It’s no secret that artists often look to other creative figures, styles, and movements for inspiration. In addition to fine art influences, however, many of art history’s most prominent players also employed more personal muses. Much like Frida Kahlo‘s interest in her Mexican heritage and Salvador Dalí‘s dive into his subconscious, painter Paul Klee, for example, was influenced by his own musical background.
When paired with more art-geared influences, Klee’s knowledge of music allowed him to develop a distinctive style unlike any other. Here, we explore the artist’s life and one-of-a-kind work in order to illustrate his undeniable impact on modern art.
Who is Paul Klee?
Paul Klee (1879-1940) was a Swiss-born artist. Involved with and influenced by several different movements—including Expressionism, Cubism, and Surrealism—Klee excelled in a range of genres, including drawing, printmaking, and, most famously, painting. Similarly, he inventively employed unexpected materials to produce mixed-media works, from canvas and cardboard to foil and fabric.
His avant-garde approach to art landed him a teaching job at the famous Bauhaus School. As he led bookbinding, stained glass, and mural painting workshops, it is during this 10-year teaching stint that he developed a signature painting technique. “He started every picture with an abstract mark—a square, a triangle, a circle, a line or a dot—and then allowed that motif to evolve or grow, almost like a living organism,” explains art historian Richard Dorment.
Dorment is not the only one who viewed Klee’s paintings as sentient beings. In fact, Klee himself made the comparison. “Pictures have their skeleton, muscles, and skin like human beings,” he explained in 1908. “One may speak of the specific anatomy of the picture. A picture representing ‘a naked person’ must not be created by the laws of human anatomy, but only by those of compositional anatomy.”
While Klee had an anatomical approach to composition, the content of his works was inspired by an entirely different discipline: music.
Like many famous fine artists, Klee was born into a creative family. Unlike most of his peers, however, Klee’s parents were not experts in painting, drawing, or sculpting; instead, they were musically-inclined. Specifically, his father was a music teacher, while his mother was a singer.
Klee, at first, followed in his parents’ footsteps. As a young child, he developed a taste for classical music, with works by composers like Johann Sebastian Bach and Wolfgang Amadeus Mozart among his favorite pieces. At the age of 7, he began playing the violin, culminating in a stint as a violinist for the Bern Symphony Orchestra while he was in his 20s.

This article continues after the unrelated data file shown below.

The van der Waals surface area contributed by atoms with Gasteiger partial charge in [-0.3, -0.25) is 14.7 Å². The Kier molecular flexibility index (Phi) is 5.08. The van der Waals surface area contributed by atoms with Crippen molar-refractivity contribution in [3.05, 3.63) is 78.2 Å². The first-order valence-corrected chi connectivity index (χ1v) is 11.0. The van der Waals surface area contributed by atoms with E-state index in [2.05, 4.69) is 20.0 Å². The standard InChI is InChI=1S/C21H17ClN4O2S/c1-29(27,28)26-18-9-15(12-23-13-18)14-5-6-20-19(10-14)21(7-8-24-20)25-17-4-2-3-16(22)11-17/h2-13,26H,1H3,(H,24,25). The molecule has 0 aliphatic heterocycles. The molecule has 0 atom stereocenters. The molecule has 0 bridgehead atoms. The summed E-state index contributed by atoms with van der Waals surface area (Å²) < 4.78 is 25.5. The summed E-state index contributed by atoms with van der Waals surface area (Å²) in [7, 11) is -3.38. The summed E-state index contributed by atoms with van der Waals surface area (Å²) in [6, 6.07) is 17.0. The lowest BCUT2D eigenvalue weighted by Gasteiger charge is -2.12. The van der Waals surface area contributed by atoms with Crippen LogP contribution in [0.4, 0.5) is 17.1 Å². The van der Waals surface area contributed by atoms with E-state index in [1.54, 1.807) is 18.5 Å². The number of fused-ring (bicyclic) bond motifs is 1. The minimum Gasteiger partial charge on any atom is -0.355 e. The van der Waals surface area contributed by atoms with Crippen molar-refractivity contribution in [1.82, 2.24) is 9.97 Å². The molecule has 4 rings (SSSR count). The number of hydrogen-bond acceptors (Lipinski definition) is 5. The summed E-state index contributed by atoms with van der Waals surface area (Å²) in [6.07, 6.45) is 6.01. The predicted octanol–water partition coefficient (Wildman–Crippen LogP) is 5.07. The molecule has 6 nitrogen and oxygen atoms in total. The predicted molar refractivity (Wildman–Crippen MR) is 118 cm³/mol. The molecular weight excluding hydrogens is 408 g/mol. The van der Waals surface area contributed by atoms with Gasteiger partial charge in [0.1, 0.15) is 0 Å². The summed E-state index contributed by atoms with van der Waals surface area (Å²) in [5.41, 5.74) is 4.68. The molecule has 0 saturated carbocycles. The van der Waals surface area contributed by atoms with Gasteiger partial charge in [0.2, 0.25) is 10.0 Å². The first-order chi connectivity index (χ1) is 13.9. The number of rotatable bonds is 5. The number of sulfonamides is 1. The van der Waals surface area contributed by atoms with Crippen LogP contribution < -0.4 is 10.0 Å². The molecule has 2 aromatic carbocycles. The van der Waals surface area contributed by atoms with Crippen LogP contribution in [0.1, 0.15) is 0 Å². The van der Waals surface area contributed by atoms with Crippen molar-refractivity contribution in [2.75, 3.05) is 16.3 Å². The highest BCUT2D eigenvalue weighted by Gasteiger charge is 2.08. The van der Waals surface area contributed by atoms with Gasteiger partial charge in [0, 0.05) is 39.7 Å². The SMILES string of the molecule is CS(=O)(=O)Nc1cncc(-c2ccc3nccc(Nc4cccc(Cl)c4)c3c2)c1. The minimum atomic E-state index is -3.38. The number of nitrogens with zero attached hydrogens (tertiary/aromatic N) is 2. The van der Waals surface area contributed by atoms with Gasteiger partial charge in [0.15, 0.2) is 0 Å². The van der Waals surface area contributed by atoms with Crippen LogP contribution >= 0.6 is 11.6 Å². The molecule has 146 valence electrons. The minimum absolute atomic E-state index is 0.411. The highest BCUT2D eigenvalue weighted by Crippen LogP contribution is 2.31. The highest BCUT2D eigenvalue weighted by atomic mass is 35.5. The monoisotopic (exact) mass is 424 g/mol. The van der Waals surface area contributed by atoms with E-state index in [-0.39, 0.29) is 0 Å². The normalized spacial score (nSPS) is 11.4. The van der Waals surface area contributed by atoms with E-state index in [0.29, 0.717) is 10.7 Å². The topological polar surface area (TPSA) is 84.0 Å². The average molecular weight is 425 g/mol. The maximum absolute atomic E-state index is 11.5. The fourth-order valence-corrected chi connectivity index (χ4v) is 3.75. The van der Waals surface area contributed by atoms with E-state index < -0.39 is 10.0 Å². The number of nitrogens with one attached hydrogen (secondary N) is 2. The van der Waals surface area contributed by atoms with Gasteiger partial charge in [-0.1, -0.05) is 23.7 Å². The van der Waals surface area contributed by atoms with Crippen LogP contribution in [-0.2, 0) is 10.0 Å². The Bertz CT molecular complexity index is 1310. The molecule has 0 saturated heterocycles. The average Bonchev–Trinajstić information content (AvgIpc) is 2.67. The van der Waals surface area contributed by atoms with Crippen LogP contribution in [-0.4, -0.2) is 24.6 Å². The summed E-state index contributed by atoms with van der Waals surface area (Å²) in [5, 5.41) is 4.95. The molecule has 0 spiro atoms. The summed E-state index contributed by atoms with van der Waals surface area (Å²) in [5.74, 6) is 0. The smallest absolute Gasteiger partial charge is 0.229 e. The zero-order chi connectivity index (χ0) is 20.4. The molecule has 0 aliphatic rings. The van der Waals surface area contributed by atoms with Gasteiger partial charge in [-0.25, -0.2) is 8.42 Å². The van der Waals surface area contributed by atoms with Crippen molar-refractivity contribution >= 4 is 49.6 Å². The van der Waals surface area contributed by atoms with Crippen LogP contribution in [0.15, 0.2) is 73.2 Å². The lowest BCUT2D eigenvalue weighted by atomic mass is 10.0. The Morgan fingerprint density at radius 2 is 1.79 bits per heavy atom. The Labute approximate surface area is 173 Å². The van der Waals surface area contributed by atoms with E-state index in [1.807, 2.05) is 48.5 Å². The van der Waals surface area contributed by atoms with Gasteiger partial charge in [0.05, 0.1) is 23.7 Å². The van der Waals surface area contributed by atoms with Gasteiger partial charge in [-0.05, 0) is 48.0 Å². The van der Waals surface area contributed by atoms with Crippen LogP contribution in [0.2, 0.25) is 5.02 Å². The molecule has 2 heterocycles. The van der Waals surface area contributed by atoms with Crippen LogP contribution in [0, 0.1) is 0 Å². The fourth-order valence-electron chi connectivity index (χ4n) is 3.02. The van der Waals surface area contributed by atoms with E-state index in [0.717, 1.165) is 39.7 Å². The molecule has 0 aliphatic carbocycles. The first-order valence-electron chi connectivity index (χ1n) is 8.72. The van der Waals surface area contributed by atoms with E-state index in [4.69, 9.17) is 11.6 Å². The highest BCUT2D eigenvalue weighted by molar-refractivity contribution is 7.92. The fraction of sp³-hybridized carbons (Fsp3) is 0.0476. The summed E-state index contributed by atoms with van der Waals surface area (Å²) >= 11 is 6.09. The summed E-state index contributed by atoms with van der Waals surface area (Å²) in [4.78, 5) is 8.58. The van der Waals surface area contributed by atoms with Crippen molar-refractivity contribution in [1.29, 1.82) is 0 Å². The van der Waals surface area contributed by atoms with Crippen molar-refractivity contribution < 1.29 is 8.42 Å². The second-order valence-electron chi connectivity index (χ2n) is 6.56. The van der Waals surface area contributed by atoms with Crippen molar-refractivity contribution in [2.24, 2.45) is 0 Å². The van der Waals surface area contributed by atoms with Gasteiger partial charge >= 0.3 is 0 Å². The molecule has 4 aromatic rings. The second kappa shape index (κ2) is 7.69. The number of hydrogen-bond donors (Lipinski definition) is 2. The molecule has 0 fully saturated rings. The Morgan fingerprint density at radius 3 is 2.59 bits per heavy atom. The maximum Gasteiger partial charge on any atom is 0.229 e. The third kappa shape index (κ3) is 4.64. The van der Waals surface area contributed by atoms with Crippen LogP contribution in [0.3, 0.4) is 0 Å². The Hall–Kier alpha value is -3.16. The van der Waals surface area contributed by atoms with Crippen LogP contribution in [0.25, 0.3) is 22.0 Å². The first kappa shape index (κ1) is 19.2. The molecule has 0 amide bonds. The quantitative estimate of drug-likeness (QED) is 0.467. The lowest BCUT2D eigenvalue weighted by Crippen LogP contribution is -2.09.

Though on a promising path, Klee decided to forego a musical career and instead pursue art by the turn of the century—though music would remain an important muse for much of his career. In 1905, nearly a decade after changing career paths, he revealed: “More and more parallels between music and graphic art force themselves upon my consciousness.”
This enduring connection to his earliest craft manifests as paintings that directly reference music. In In the Style of Bach (1919), for example, Klee reimagines a musical score as an arrangement of graphic symbols like foliage, a crescent moon, and stars. In addition to deciphering the structural similarities between music and art, however, Klee discovered a more profound connection between the disciplines when he began to explore color theory.
In 1914, Klee traveled to Tunisia. Inspired by the vibrancy of the sights that surrounded him, it is here that he made his biggest artistic breakthrough: an appreciation for color. “Color has taken possession of me; no longer do I have to chase after it, I know that it has hold of me forever,” he said. “Color and I are one. I am a painter.”
Inspired by this revelation, he obsessively studied and tinkered with color for several years. While employed by the Bauhaus, he “developed his own color theory based on a six-part rainbow shaped into a color wheel,” Bauhaus100 explains. “He placed the complementary colors in relation to movements that interact with one another, which shows this theory is based on dynamic transitions.”
It is when Klee mixed his unique approach to color with his musical background that he was able to establish a style that was entirely his own. Some of his works—like Polyphony (1932), a painting that explores musical texture through tonal blocks, and Harmony in Blue-Orange (1923), a piece that pairs complimentary colors as if they were music notes—directly allude to both elements. However, many of his most famous pieces—including Fish Magic (1925) and To the Parnassus (1932)—demonstrate his harmonious approach to color theory without specific references, proving his ability to “improvise freely on the keyboard of colors.”
Today, Klee is known as a master of both modernist color and form. In recent years, his exceptional oeuvre has been the subject of much study, culminating in highly-anticipated exhibitions around the world. Notable retrospectives include Paul Klee. Irony at Work at Paris’ Pompidou Center and Paul Klee — Making Visible at the Tate Modern in London.
In addition to museums, Klee’s legacy can be found in the classroom. In the middle of the 20th century, his Bauhaus lectures were compiled into a two-volume tome and published as Writings on Form and Design Theory and, later, as The Paul Klee Notebooks. Likened to Leonardo’s A Treatise on Painting and described by famed art historian Herbert Read as “the most complete presentation of the principles of design ever made by a modern artist,” The Paul Klee Notebooks remain a crucial resource for contemporary creatives—in the fine arts and beyond.
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